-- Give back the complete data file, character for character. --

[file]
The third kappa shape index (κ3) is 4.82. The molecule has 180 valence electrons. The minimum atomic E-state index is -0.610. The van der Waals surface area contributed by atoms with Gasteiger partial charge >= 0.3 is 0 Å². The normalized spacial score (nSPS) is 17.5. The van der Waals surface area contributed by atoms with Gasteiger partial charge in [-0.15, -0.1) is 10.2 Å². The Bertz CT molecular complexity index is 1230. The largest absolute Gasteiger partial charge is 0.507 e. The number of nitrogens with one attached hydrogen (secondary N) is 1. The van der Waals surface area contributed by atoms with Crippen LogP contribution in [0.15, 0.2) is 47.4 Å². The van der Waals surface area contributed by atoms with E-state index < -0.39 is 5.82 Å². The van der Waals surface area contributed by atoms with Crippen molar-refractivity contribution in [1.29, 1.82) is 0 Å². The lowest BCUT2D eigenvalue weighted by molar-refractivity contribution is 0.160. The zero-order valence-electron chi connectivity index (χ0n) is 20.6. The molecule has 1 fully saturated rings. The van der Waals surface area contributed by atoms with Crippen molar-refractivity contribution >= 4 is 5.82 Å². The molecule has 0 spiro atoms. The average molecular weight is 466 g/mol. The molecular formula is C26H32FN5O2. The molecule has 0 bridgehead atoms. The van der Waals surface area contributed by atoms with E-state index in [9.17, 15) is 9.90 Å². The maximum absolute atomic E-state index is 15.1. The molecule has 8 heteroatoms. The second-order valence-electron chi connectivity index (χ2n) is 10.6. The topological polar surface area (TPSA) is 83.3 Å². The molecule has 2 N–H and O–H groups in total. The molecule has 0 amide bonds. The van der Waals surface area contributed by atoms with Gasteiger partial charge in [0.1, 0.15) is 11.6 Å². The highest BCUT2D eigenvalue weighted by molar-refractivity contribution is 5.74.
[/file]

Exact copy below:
The third kappa shape index (κ3) is 4.82. The molecule has 180 valence electrons. The minimum atomic E-state index is -0.610. The van der Waals surface area contributed by atoms with Gasteiger partial charge >= 0.3 is 0 Å². The normalized spacial score (nSPS) is 17.5. The van der Waals surface area contributed by atoms with Gasteiger partial charge in [-0.15, -0.1) is 10.2 Å². The Bertz CT molecular complexity index is 1230. The largest absolute Gasteiger partial charge is 0.507 e. The number of nitrogens with one attached hydrogen (secondary N) is 1. The van der Waals surface area contributed by atoms with Crippen LogP contribution in [0.15, 0.2) is 47.4 Å². The van der Waals surface area contributed by atoms with E-state index < -0.39 is 5.82 Å². The van der Waals surface area contributed by atoms with Crippen molar-refractivity contribution in [1.29, 1.82) is 0 Å². The lowest BCUT2D eigenvalue weighted by molar-refractivity contribution is 0.160. The zero-order valence-electron chi connectivity index (χ0n) is 20.6. The molecule has 1 fully saturated rings. The van der Waals surface area contributed by atoms with Crippen molar-refractivity contribution >= 4 is 5.82 Å². The molecule has 0 spiro atoms. The average molecular weight is 466 g/mol. The molecular formula is C26H32FN5O2. The molecule has 0 bridgehead atoms. The van der Waals surface area contributed by atoms with E-state index in [9.17, 15) is 9.90 Å². The maximum absolute atomic E-state index is 15.1. The molecule has 8 heteroatoms. The second-order valence-electron chi connectivity index (χ2n) is 10.6. The topological polar surface area (TPSA) is 83.3 Å². The molecule has 2 N–H and O–H groups in total. The molecule has 0 amide bonds. The van der Waals surface area contributed by atoms with Gasteiger partial charge in [0.1, 0.15) is 11.6 Å². The highest BCUT2D eigenvalue weighted by molar-refractivity contribution is 5.74.